Regarding the 2005 case — disclaimer I’m not a lawyer — It appears Customs started trying to collecting actually money (i.e. pay us what we say you owe).

    Heartland said “The court ruled you can’t collect on imports made before the last reversal 2000”. The court said “Try to work out which shipments are under which tariff rate”. Heartland said “We tried, but couldn’t reach agreement, so please make them obey your original order”. Customs said, requesting summary judgment, “The court’s original order doesn’t apply because of all the legal wangling this is now a new case.” The court said, “This is not a new case and the previous decision applies. Customs will not be allowed to evade this court’s decision on a technicality without a full hearing, and Heartland can ask to have the decision enforced.”

    My observation: when the government takes the low road and tries to abuse the process of justice, it’s a sure bet the action is being motivated by personal interests. A prosecutor lets things get personal with a defendant, or wants the glory of bringing a big name down. Big money applies pressure via political connections for government agencies to act against the best interests of the people. People of power or ideology within agencies use the courts to impose their desires. The common good is ignored.

  4. ErikF says:

    AFAICT, I think that the 2007 judgement was regarding U.S. Customs liquidating (selling off) sugar that was seized (for non-payment?), where the judge put a stop to that, at least until this epic saga had concluded. This is indeed a strange story. Next in the series: softwood lumber!

  5. middings says:

    Ford used the Heartland dodge complete with magic recycled ingredients. The Transit Connect, a small delivery van, was built in Turkey and shipped to the USA with four seats and side windows to be tariffed as a car. In the USA, Ford then takes out the two rear seats and replaces the side windows with metal panels. Presto, it is then sold as a panel van. The replaced parts are shipped back to the factory for re-use. Wikipedia says that in 2013 US Customs told Ford the imported vans disguised as cars would be tariffed as light trucks and subject to the 25% tax. Oddly, despite no longer benefiting from a lower tariff Ford continues to import the vehicles as cars then re-work them into vans in the USA.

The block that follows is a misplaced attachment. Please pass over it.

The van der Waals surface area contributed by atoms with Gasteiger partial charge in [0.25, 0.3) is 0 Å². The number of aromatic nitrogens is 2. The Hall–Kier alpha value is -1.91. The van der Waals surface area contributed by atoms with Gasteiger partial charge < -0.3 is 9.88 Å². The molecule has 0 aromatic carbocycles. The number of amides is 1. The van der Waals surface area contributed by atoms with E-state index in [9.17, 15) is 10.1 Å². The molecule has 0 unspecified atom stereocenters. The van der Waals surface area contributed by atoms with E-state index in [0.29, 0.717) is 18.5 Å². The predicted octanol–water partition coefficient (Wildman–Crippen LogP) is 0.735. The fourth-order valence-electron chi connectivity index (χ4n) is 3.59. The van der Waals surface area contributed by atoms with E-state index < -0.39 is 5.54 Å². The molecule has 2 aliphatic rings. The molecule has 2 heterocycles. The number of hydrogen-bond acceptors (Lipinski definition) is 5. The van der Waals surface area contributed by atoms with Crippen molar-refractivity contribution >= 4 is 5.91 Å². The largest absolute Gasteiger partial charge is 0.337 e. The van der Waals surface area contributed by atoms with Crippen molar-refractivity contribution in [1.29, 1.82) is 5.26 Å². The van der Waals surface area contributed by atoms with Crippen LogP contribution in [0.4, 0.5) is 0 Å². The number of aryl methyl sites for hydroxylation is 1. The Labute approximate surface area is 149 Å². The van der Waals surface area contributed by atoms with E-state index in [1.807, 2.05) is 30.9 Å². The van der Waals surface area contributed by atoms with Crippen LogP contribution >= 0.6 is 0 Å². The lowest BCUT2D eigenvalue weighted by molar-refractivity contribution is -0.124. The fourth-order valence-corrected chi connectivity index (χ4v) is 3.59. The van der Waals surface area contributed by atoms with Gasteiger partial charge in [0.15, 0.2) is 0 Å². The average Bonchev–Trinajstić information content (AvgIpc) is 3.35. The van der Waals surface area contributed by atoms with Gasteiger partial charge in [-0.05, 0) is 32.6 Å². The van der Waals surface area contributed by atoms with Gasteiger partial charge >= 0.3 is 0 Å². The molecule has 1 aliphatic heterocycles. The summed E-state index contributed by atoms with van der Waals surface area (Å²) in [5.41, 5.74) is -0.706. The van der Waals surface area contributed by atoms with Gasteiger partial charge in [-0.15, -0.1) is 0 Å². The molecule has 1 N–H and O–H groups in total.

Americans might remember the Subaru pickup trucks with the two plastic seats in the truck bed. With those two plastic seats, the Subaru was classified as a car and avoided the USA’s 25% tariff on light duty trucks. Later, revised US passenger safety regulations forbade the outboard seats and the Subaru was a car no more.

    Then there was the USA’s attempts to limit imports of computer memory chips made in Japan. One of the US semiconductor makers that had pleaded for relief from competition from Japanese imported memory chips also had a division that built and sold IBM-compatible mainframe computers. Then for its computer business, this US memory chip maker started importing computer mainframe storage units built by Hitachi in Japan. IIRC, Hitachi’s loose chips were subject to the import quota but not when Hitachi’s memory chips were soldered onto printed circuit boards and packaged in metal boxes as computer mainframe storage units.

    1. Drak says:

      As Raymond said in his post on the 25th:
      Ford’s solution is to produce a passenger car, and then on arrival in the United States, remove the seats and windows. (This may explain why you see paneled vans with window cutouts in the cargo area.)

    2. mikeb says:

      > Americans might remember the Subaru pickup trucks with the two plastic seats in the truck bed.

      Unsurprisingly, I had forgotten about those. At the time I wondered who would ever want or use them? Tax dodge never occurred to me.